Top Senator: Dems Better Not Give An Inch In New Social Security Fight

AP

Democrats need to gird for a new battle with Republicans over Social Security and be prepared not to yield any ground in defense of the program, one of the leading Democratic senators on the issue told TPM in an interview.

Sen. Sherrod Brown (D-OH), ranking member of the Senate Finance Committee’s Social Security subcommittee, said that Democrats shouldn’t be willing to negotiate after House Republicans have stated outright that they want to pursue changes to the program.

Brown also expressed confidence that President Barack Obama would hold strong on Social Security, despite concerns among Social Security advocates that the president has shown a willingness to negotiate over the program in the past.

“We have a president who can use a veto pen and will eagerly do it on something like this,” Brown said. He said his confidence in the White House’s position “comes from discussions with them.”

The House passed a rule on the the first day of the new Congress that prohibits a routine transfer of tax revenue between the retirement and disability funds, which is called a “reallocation.” The reallocation has happened on a bipartisan basis 11 times in the past, most recently in 1994. Without it, the disability trust fund is projected to start being unable to pay full benefits in late 2016. Republicans have made clear their intent to use that as leverage to make some changes to the 80-year-old program in exchange for avoiding benefit cuts.

“They want to dramatically slice Social Security, so we negotiate and compromise a small cut in Social Security?” Brown told TPM. “No, that’s not the way you negotiate.”

The White House didn’t respond to TPM’s request for comment on whether the president plans to veto anything other than a “clean” reallocation. In an earlier statement to TPM on the House rule, a White House spokesperson said that the administration, in general, “strongly opposes any efforts to undermine Congress’ ability to reallocate funds between the Social Security retirement and disability trust funds,” which the House rule does.

As TPM previously reported, there had been some concern among Social Security advocates that the White House might entertain cuts if Republicans put them forward in exchange for the revenue transfer. One expert went so far as to say that advocates “don’t trust the president on Social Security.” That was based in part on Obama’s willingness to accept cuts in exchange for new tax revenues during the 2011 debt-limit negotiations.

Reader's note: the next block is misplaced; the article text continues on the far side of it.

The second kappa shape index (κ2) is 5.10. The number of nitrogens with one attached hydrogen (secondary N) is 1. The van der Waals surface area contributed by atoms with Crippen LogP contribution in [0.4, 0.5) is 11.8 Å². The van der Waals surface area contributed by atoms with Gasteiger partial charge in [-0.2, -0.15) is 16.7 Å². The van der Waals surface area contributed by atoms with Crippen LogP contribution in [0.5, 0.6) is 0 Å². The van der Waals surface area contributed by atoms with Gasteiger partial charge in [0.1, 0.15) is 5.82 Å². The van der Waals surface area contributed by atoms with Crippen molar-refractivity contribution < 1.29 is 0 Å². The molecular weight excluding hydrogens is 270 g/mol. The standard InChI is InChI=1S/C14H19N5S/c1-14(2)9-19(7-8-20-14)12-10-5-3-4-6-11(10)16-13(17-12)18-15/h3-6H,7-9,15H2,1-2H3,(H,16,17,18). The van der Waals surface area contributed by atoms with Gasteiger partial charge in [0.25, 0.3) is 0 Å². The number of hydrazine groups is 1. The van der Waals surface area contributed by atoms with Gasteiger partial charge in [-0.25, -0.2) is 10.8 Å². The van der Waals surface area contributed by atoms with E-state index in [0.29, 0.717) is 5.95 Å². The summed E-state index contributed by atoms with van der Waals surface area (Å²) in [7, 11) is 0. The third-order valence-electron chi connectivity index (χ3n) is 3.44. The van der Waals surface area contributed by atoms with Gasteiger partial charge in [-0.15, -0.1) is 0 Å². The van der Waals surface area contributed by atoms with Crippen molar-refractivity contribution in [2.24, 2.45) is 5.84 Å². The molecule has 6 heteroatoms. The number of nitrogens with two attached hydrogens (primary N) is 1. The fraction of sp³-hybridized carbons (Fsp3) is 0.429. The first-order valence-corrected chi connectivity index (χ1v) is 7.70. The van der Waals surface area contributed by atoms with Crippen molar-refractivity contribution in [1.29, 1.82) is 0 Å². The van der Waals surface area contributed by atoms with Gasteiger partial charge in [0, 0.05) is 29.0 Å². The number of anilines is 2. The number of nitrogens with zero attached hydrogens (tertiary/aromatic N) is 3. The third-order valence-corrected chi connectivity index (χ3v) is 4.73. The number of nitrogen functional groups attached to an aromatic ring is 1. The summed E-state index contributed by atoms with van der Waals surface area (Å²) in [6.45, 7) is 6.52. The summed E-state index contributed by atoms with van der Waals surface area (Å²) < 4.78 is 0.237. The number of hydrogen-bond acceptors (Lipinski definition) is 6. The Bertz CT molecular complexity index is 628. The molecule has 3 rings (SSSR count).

But Brown said the president had learned from the failure of those negotiations and the overall inability of congressional Republicans to reach compromises in the last four years.

“They compromised on something because they thought good things would happen from it, and the Republicans pulled out,” he said. “The administration knows they want to protect Social Security. They know they need to protect the disabled people on Social Security.”

The disability program covers workers who have paid into the Social Security system and are unable to work for a year or more because of a covered disability. About 11 million people receive disability benefits through Social Security, and they would face a 20 percent cut without the revenue transfer. While congressional Democrats are now in the minority and will be limited in their ability to respond, Brown said they need to “shine a light” on what Republicans are trying to do: targeting the disability program, which has less of a political base compared to the bigger retirement program.

“They can’t go directly after Social Security retirement because that’s people’s parents, but they go after disabled people who don’t have a lobby and they paint the disabled community as people that don’t want to work, just slackers,” Brown said. He referenced comments by Sen. Rand Paul (R-KY), who suggested that more than half of people on disability “are just anxious or their back hurts.”

“This is a bunch of people, congressman and senators, they’re paid well, who have good government benefits, and they don’t know many people who are on disability,” Brown said. “They talk about them that way, and it’s pretty shameful.”

“The way to beat this stuff back is to shine a light on it and let people draw their conclusions,” he continued. “Why would members of Congress go after disabled people? I think they lose the public debate decisively on this.”

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